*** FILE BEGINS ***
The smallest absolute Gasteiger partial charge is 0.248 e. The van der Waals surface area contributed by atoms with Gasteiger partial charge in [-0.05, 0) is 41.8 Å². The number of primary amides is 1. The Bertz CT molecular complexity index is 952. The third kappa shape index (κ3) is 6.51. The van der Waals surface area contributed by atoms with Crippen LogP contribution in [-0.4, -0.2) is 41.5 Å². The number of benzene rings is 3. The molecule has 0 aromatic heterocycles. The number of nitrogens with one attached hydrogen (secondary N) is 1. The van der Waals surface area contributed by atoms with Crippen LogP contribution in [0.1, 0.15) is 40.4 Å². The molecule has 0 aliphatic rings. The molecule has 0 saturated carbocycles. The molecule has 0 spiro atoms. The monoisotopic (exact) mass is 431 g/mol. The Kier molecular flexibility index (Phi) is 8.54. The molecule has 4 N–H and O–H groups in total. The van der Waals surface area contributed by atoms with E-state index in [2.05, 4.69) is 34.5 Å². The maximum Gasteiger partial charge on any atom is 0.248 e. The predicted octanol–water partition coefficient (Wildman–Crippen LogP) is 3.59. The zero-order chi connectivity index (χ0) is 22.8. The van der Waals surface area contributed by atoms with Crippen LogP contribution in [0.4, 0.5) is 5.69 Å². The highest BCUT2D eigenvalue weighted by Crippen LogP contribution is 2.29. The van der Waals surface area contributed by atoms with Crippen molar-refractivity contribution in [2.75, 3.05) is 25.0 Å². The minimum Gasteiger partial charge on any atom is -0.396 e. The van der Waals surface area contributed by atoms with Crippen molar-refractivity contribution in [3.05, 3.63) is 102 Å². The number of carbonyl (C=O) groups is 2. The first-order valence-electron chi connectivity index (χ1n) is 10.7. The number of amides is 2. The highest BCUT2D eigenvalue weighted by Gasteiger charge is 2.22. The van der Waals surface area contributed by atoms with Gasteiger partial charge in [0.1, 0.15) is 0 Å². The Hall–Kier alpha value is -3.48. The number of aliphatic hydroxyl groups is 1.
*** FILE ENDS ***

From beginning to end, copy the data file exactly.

The smallest absolute Gasteiger partial charge is 0.248 e. The van der Waals surface area contributed by atoms with Gasteiger partial charge in [-0.05, 0) is 41.8 Å². The number of primary amides is 1. The Bertz CT molecular complexity index is 952. The third kappa shape index (κ3) is 6.51. The van der Waals surface area contributed by atoms with Crippen LogP contribution in [-0.4, -0.2) is 41.5 Å². The number of benzene rings is 3. The molecule has 0 aromatic heterocycles. The number of nitrogens with one attached hydrogen (secondary N) is 1. The van der Waals surface area contributed by atoms with Crippen LogP contribution in [0.1, 0.15) is 40.4 Å². The molecule has 0 aliphatic rings. The molecule has 0 saturated carbocycles. The molecule has 0 spiro atoms. The monoisotopic (exact) mass is 431 g/mol. The Kier molecular flexibility index (Phi) is 8.54. The molecule has 4 N–H and O–H groups in total. The van der Waals surface area contributed by atoms with E-state index in [2.05, 4.69) is 34.5 Å². The maximum Gasteiger partial charge on any atom is 0.248 e. The predicted octanol–water partition coefficient (Wildman–Crippen LogP) is 3.59. The zero-order chi connectivity index (χ0) is 22.8. The van der Waals surface area contributed by atoms with Crippen LogP contribution in [0.4, 0.5) is 5.69 Å². The highest BCUT2D eigenvalue weighted by Crippen LogP contribution is 2.29. The van der Waals surface area contributed by atoms with Crippen molar-refractivity contribution in [2.75, 3.05) is 25.0 Å². The minimum Gasteiger partial charge on any atom is -0.396 e. The van der Waals surface area contributed by atoms with Crippen molar-refractivity contribution in [3.05, 3.63) is 102 Å². The number of carbonyl (C=O) groups is 2. The first-order valence-electron chi connectivity index (χ1n) is 10.7. The number of amides is 2. The highest BCUT2D eigenvalue weighted by Gasteiger charge is 2.22. The van der Waals surface area contributed by atoms with Gasteiger partial charge in [0.1, 0.15) is 0 Å². The Hall–Kier alpha value is -3.48. The number of aliphatic hydroxyl groups is 1.